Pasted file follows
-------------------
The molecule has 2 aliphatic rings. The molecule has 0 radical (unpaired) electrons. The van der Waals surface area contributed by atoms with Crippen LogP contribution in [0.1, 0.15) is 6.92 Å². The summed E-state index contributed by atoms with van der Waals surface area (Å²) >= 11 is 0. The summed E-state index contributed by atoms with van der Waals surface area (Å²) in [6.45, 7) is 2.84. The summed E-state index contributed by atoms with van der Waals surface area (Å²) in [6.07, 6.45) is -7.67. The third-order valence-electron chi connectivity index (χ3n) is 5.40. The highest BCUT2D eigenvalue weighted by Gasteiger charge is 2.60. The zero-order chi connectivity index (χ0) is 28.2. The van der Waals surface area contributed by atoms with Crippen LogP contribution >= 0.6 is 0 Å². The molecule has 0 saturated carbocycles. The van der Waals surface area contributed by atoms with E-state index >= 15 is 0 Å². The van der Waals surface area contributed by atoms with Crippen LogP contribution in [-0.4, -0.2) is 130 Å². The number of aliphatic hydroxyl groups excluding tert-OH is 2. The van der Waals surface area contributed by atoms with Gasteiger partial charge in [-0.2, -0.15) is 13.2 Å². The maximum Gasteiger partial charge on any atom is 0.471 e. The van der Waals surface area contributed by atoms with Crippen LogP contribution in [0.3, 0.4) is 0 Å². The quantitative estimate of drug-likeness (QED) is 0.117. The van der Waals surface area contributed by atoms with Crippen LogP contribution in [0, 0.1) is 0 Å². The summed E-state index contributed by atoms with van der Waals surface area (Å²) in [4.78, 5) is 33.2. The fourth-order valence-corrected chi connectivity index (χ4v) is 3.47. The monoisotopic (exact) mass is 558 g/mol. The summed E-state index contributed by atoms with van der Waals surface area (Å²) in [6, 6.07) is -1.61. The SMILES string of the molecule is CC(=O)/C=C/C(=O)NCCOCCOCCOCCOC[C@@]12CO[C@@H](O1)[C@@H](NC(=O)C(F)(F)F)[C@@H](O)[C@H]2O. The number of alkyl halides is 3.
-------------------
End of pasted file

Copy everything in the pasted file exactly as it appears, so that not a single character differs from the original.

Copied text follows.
The molecule has 2 aliphatic rings. The molecule has 0 radical (unpaired) electrons. The van der Waals surface area contributed by atoms with Crippen LogP contribution in [0.1, 0.15) is 6.92 Å². The summed E-state index contributed by atoms with van der Waals surface area (Å²) >= 11 is 0. The summed E-state index contributed by atoms with van der Waals surface area (Å²) in [6.45, 7) is 2.84. The summed E-state index contributed by atoms with van der Waals surface area (Å²) in [6.07, 6.45) is -7.67. The third-order valence-electron chi connectivity index (χ3n) is 5.40. The highest BCUT2D eigenvalue weighted by Gasteiger charge is 2.60. The zero-order chi connectivity index (χ0) is 28.2. The van der Waals surface area contributed by atoms with Crippen LogP contribution >= 0.6 is 0 Å². The molecule has 0 saturated carbocycles. The van der Waals surface area contributed by atoms with E-state index >= 15 is 0 Å². The van der Waals surface area contributed by atoms with Crippen LogP contribution in [-0.4, -0.2) is 130 Å². The number of aliphatic hydroxyl groups excluding tert-OH is 2. The van der Waals surface area contributed by atoms with Gasteiger partial charge in [-0.2, -0.15) is 13.2 Å². The maximum Gasteiger partial charge on any atom is 0.471 e. The van der Waals surface area contributed by atoms with Crippen LogP contribution in [0.3, 0.4) is 0 Å². The quantitative estimate of drug-likeness (QED) is 0.117. The van der Waals surface area contributed by atoms with Crippen LogP contribution in [0, 0.1) is 0 Å². The summed E-state index contributed by atoms with van der Waals surface area (Å²) in [4.78, 5) is 33.2. The fourth-order valence-corrected chi connectivity index (χ4v) is 3.47. The monoisotopic (exact) mass is 558 g/mol. The summed E-state index contributed by atoms with van der Waals surface area (Å²) in [6, 6.07) is -1.61. The SMILES string of the molecule is CC(=O)/C=C/C(=O)NCCOCCOCCOCCOC[C@@]12CO[C@@H](O1)[C@@H](NC(=O)C(F)(F)F)[C@@H](O)[C@H]2O. The number of alkyl halides is 3.